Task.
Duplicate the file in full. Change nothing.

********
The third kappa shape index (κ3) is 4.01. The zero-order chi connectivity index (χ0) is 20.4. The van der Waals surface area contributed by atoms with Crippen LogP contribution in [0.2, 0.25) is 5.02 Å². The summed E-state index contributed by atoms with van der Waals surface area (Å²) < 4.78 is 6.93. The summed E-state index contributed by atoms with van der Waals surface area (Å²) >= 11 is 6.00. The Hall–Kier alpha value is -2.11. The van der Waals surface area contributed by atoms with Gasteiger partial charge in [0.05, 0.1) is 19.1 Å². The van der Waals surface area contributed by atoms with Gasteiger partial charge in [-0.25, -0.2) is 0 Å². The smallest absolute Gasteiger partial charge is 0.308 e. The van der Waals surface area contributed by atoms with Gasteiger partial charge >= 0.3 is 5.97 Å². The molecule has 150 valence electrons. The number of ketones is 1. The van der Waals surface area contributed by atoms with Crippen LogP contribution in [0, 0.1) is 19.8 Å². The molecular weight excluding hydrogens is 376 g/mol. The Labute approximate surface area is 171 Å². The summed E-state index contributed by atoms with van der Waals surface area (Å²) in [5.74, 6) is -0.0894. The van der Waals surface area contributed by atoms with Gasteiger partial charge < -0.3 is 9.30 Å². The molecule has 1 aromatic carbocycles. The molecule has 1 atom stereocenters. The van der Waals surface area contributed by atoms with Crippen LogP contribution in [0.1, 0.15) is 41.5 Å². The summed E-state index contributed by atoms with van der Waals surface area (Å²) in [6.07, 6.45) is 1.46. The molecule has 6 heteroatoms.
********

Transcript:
The third kappa shape index (κ3) is 4.01. The zero-order chi connectivity index (χ0) is 20.4. The van der Waals surface area contributed by atoms with Crippen LogP contribution in [0.2, 0.25) is 5.02 Å². The summed E-state index contributed by atoms with van der Waals surface area (Å²) < 4.78 is 6.93. The summed E-state index contributed by atoms with van der Waals surface area (Å²) >= 11 is 6.00. The Hall–Kier alpha value is -2.11. The van der Waals surface area contributed by atoms with Gasteiger partial charge in [0.05, 0.1) is 19.1 Å². The van der Waals surface area contributed by atoms with Gasteiger partial charge in [-0.25, -0.2) is 0 Å². The smallest absolute Gasteiger partial charge is 0.308 e. The van der Waals surface area contributed by atoms with Gasteiger partial charge >= 0.3 is 5.97 Å². The molecule has 150 valence electrons. The number of ketones is 1. The van der Waals surface area contributed by atoms with Crippen LogP contribution in [0, 0.1) is 19.8 Å². The molecular weight excluding hydrogens is 376 g/mol. The Labute approximate surface area is 171 Å². The summed E-state index contributed by atoms with van der Waals surface area (Å²) in [5.74, 6) is -0.0894. The van der Waals surface area contributed by atoms with Gasteiger partial charge < -0.3 is 9.30 Å². The molecule has 1 aromatic carbocycles. The molecule has 1 atom stereocenters. The van der Waals surface area contributed by atoms with Crippen LogP contribution in [0.1, 0.15) is 41.5 Å². The summed E-state index contributed by atoms with van der Waals surface area (Å²) in [6.07, 6.45) is 1.46. The molecule has 6 heteroatoms.